Planes, Trains, Bots & Games (and a few gadgets too)

The Hobby Guy

October 10th, 2006 at 10:28 pm

War, Table Top Style

Build a western town on your dinning room table, re-enact the sea battles of the Roman Empire with a few friends, or defend against an Orc army invasion in your den. If you are into models or games, this is where the two meet in miniature wargames.
A few years ago I had some business in Toronto, and my family joined me for the weekend. On Sunday we decided to check out the local mall and found a Games Workshop. I had previously been exposed to table top games , such as Warhammer , but did not have a full appreciation for them. The staff in this store did an excellent job at educating us and making us very interested in the game.
Before I knew it, my son and I were involved in a Warhammer 4000 game with six other people, all who were newbies like us. The staff made it fun, explained the rules, supplied us with models, and had a genuine interest in the game.
When the game was over, the staff explained the starter set we should buy, the books we should read, the dice and mat to get, and all the other items. No pressure, just informative selling. They did not suggest we needed them all, but showed us the possibilities. We were not ready to buy and my son and I walked away with a positive impression.
Every so often we talk about the game and how we would like to play again. Part of our hesitation comes from the thought of investing a lot of time, energy, and cash into building models for a game that we may not play more than once a year.

I had wished there was a middle of the road, less time burdensome, and less cash heavy way to enjoy such a game. I may have found that answer. White Wash Models makes printable model buildings in PDF format that can be used in “American Western” scenario table top games, such as Gutshot, or for model train layouts, or just display. The models are fantastic, absolutely stunning and original.

Whitewash models - Western Town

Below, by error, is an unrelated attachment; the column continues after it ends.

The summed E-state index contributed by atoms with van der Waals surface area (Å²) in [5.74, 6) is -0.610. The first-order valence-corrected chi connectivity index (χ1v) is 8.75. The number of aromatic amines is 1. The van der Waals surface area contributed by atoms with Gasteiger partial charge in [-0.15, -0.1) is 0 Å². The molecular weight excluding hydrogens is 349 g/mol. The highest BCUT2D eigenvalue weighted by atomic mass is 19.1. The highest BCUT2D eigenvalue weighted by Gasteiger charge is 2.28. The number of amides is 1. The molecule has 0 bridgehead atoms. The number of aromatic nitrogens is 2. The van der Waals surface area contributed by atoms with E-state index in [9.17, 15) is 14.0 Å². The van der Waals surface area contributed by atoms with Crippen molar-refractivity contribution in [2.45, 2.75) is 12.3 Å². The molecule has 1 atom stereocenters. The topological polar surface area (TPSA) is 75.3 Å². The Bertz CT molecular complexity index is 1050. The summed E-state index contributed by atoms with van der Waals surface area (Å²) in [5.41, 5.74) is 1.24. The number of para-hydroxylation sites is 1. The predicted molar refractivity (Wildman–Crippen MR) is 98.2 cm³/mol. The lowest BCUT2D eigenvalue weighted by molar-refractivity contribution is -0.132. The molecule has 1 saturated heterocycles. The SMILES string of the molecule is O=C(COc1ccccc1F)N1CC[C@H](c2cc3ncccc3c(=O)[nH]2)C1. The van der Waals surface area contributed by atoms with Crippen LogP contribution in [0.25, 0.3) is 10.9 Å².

The highest price model is about $3.00 USD, I like that a lot. All you do is download the PDF file; print out the PDF on card stock; cut it out; fold and glue the pieces accordingly. I like this, simple, inexpensive, and you could build a whole town. They have some free samples, try it.

A little more browsing turned up other printable models, including Roman Seas, which is focused on recreating Roman Naval Battles and Roman buildings. I am sure there are more, and I will find them.

If building paper models is not your interest, there is a whole host of table top games using Lego bricks. Most notable is the free game of BrikWars. For a list of other free tabletop games and downloadable rules, check out Jim Wallman’s free wargame rules.

After finding all this, I realized how creative and artistic my Dad really was. I have in storage a few dozen card stock models my dad made for one of our n-scale model railroads. At the time I thought he was crazy. I was the smart 15 year old, what was this cardboard town stuff?

I will have to dig those models out. He hand drew and detailed each one. Wow! He had some real artistic talent and was thinking way ahead of me. It only took me 20 years to figure out the whole card stock model craze.


RSS feed for comments on this post | TrackBack URI

Comment moderation is enabled. Your comment may take some time to appear.